6. Online products and services such as ALCTS Newsletter Online searchable archives, databases such as Book and Serial Vendors for Eastern Europe and the Former Soviet Union , e-books, and other formal web publications.
    2. Competitive Comparison
      1. Competition
        1. Other library associations and organizations with publishing programs, such as ARL, ULC, or the Charleston Conference
        2. Other ALA Divisions, such as ACRL and RUSA
        3. Electronic content vendors
        4. Commercial publishers in the library market, such as Neal-Schuman (professional and reference books), Cahners (Library Journal, LJ Hotline, Publishers Weekly)
      2. Advantages of competition
        1. Associations
          1. Usually smaller organizations with a narrow focus
          2. Ability to direct resources to smaller niches
          3. Type of library vs. functionality-driven
        2. Commercial Publishing Companies
          1. For-profit orientation enabling ongoing access to profits for reinvestment in businesses.
          2. More resources directed to marketing, market research, and product development.
          3. Larger travel and entertainment budget for author prospecting.
          4. Ability to finance author honorarium.
          5. Better able to pursue smaller markets and ancillary markets due to overhead structure
          6. More resources directed toward developing product lines and marketing spin-offs/promotions
      3. Advantages of ALCTS
        1. Most comprehensive selection of library technical services professional information.
        2. Ability to produce smaller niche-market products quickly.
        3. Access to the experts.
        4. Promotion/tenure outlet ability through industry authority, quick-to-market capabilities, and reoccurring publications
        5. Reputation of ALCTS as the authority in the fields of technical services, including cataloging and classification, acquisitions, collection management and development, serials, and preservation and reformatting.
        6. Maintaining high visibility in the development of standards, policies, and procedures in technical services and related fields for the library community, nationally, and internationally.
    3. Technology
      1. ALA’s Customer Service Unit processing all serial publications orders and fulfillment using iMIS.
      2. Customer data for books linked to iMIS.
      3. Converting member serial publications to online format.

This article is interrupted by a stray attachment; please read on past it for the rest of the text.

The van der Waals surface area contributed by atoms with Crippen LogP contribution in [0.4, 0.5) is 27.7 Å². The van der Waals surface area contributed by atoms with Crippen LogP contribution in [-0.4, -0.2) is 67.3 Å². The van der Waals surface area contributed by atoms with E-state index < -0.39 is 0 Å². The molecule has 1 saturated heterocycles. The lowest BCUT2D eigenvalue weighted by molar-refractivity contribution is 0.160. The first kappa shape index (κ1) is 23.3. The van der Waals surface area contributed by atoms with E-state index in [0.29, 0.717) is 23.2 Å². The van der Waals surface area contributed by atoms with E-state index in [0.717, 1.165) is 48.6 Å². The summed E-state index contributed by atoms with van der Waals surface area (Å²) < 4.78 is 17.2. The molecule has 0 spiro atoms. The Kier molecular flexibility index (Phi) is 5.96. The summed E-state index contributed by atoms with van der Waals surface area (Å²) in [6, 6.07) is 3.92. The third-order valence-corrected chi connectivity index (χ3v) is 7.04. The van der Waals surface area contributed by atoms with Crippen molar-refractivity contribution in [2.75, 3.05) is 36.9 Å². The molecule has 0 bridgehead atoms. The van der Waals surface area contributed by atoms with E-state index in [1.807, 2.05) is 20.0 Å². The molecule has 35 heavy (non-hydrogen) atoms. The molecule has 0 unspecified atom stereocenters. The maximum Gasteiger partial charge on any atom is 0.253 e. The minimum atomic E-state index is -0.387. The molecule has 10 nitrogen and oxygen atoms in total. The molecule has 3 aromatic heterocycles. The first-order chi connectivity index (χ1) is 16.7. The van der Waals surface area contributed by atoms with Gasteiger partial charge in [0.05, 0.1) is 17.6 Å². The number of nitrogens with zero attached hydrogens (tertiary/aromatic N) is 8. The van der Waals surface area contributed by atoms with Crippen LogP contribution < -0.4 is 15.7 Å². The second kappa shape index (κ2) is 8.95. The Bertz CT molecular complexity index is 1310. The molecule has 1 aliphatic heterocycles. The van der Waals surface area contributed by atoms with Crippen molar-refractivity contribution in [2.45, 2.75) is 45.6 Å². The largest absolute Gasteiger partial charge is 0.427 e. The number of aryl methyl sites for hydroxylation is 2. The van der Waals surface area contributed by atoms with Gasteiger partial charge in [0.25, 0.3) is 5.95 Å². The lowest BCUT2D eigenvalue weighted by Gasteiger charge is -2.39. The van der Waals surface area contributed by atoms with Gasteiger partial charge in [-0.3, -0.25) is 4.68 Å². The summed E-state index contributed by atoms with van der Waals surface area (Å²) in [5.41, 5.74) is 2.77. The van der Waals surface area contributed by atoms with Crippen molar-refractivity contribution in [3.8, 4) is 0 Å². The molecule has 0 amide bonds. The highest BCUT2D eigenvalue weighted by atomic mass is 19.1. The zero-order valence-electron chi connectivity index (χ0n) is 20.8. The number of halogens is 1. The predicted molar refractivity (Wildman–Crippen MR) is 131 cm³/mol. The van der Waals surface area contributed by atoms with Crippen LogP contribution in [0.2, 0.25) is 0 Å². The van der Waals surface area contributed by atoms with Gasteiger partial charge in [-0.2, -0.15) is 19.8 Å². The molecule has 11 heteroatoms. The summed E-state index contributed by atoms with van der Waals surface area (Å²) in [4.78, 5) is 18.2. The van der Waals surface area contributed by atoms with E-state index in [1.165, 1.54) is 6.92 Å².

4. Electronic copyediting, electronic proofing systems, and electronic indexing are in use to shorten production cycles and get content to market quicker without lowering editorial standards. Stats on web publications hits.
      5. Content is being converted to XML using Open E-Book (OEB) Document Type Definitions (DTD) so that current titles are ready for the future when clean e-book standards are adopted.
      6. Revise major reference projects using database software for online accessibility.
      7. PBD order processing and fulfillment operation for all ALA Online Store (ALA Editions) publications.
    4. Future Product and Service Possibilities
      1. Online access to LRTS
      2. Personalized and customized content delivery.
      3. Alerting services (to identify late breaking news and developments across the profession).
      4. Abstracting services on trends, comments, opinions: too many journals to read.
      5. Pay per view products.
      6. A product line for online-delivery products.
      7. Online content, or “texts,” specifically designed for online education courses offered by ALCTS and other distance education providers (including handouts and presentations from conferences).
      8. Multiple language formats.
      9. Public interest products.
      10. Textbooks for core library school courses or information studies classes.
      11. Online/electronic versions of core print products (e.g., GRB, or AACR2).
      12. Products for information professionals in non-traditional settings.
      13. Products for non-librarians in technical services roles (how-to guides, “mentor in a box”/”so you want to be a cataloger” series).
      14. Public Awareness products for advocacy of policies, LIS services, LIS education, legislation, etc.
    5. Roles of Other Units
      1. ALA ITTS: Provides customer data interface protocols, technology infrastructure for database content, digital content production, electronic delivery, rights management, E-commerce software, and electronic storage.